Not Riding Today 

Wednesday, January 11, 2017

Middle school. At least I’m smart enough to ask for guidance from those who’ve gone before me…

Today I had a phone call with my mentor… the question: what do I need to do to be sure K is ready for an early 50 in March this season?

Should I be considering an LD to start off our season?

What has her schedule has been like lately. 

Not a lot – she’s mostly on rest through the holidays… just some light rides. I’ve started to pick up a couple decent mileage rides (10-12miles) but it’s not easy right now. We have very little speed with the boot issues and footing in general.  

Any riding you’re doing there isn’t light work. I’ve seen your trails. 

I really believe in the power of rest. 

She’s been though two seasons now? And her first 50 last year?

Basically… this last season she completed 2 LDs (Leatherwood and No Frills) and 3 50s (Biltmore, OD and Iron Mountain)

Those are all serious 50s. The Biltmore has almost the same elevation as the OD but it sneaks up on you over time. It’s why so many lameness pulls happen there. They don’t realize how hard the horse has been working because the hills are so gradual. At least at OD you know when you’re climbing the mountain. 

This 50 in March should be an easy start for you. It’s pretty flat with friendly footing. 

Keep to a light schedule but get her out on a couple 20 mile rides. You aren’t trying to race or top 10 with her, she has a solid base from her first season and unlike humans horses will hold their fitness.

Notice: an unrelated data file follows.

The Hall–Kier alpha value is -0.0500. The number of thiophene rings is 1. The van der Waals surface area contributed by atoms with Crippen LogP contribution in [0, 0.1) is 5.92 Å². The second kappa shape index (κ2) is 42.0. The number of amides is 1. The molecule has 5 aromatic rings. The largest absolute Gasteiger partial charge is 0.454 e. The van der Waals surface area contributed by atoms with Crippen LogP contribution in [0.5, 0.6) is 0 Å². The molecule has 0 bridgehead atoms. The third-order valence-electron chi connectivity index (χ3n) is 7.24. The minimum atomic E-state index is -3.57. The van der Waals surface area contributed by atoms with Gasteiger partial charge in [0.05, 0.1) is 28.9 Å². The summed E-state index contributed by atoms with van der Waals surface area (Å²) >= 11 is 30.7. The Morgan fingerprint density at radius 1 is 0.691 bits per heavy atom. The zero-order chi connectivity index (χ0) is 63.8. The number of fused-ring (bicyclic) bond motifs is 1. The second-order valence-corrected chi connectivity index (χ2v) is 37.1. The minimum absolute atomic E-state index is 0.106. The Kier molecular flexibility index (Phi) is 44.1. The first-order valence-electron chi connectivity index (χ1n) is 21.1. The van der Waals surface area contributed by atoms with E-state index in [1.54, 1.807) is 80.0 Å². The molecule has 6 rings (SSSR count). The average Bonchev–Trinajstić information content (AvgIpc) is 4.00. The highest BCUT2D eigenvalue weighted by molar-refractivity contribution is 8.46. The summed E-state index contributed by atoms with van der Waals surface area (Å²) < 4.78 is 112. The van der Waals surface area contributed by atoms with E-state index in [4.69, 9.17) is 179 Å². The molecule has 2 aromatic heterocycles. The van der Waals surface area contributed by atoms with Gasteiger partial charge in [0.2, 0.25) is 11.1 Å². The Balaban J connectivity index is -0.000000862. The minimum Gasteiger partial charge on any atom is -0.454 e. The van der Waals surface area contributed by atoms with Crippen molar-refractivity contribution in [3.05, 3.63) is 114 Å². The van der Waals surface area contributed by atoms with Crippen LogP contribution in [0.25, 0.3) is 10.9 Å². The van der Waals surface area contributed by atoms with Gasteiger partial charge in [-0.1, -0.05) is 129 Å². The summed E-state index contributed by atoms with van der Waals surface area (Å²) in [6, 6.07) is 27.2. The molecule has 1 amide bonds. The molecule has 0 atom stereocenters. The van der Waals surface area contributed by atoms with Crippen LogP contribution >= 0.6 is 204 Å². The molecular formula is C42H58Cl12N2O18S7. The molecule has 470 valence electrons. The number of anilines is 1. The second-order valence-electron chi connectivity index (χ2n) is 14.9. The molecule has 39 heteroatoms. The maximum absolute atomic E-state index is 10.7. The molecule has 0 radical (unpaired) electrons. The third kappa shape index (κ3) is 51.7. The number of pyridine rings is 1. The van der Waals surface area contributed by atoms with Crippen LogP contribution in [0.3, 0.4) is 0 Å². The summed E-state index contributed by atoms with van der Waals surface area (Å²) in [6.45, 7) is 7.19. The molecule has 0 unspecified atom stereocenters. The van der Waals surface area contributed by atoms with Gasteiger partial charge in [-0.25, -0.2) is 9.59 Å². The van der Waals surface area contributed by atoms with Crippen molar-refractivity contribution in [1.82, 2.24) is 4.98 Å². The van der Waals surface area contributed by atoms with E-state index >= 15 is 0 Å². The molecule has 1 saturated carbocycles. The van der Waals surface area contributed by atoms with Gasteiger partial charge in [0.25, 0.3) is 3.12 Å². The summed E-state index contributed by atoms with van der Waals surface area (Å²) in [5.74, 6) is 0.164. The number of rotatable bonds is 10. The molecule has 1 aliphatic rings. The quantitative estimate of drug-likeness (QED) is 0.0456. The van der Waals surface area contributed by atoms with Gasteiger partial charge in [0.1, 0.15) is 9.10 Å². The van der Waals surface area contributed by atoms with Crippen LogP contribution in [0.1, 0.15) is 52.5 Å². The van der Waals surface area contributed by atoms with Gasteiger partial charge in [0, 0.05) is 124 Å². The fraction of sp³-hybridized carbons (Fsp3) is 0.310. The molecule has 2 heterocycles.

The March ride is pretty flat- it will be good to find a flatter 20 [miles], and that time of year that area mud will be a challenge. I know you have rocks and hills, but can you train in some mud?

Yep. Mud. Check. 

Also a trace clip is your friend. You have no idea if it will be unseasonably warm or unseasonably cold. Just a clip under her neck and chest will help her cool if it’s hot but won’t be too much if it’s cold. 

The thing I hear a whole lot from experienced riders who tend to keep a good horse for many years: there is no substitute for rest. 

This is a good thing for me to hear. It means I don’t need to feel stressed and guilty because I’m not riding 5 days a week when work is busy. Worried because the weather and footing is prohibitive for speed and distance. 

So my goal is to take an ‘easy’ couple of rides each week and get three 20 mile rides in before February 25. 

And trust she’s good for it. 

Published by JaimeHope

Violin teacher and endurance rider living in a rural mountain county - one of the least population dense and without a single stoplight.

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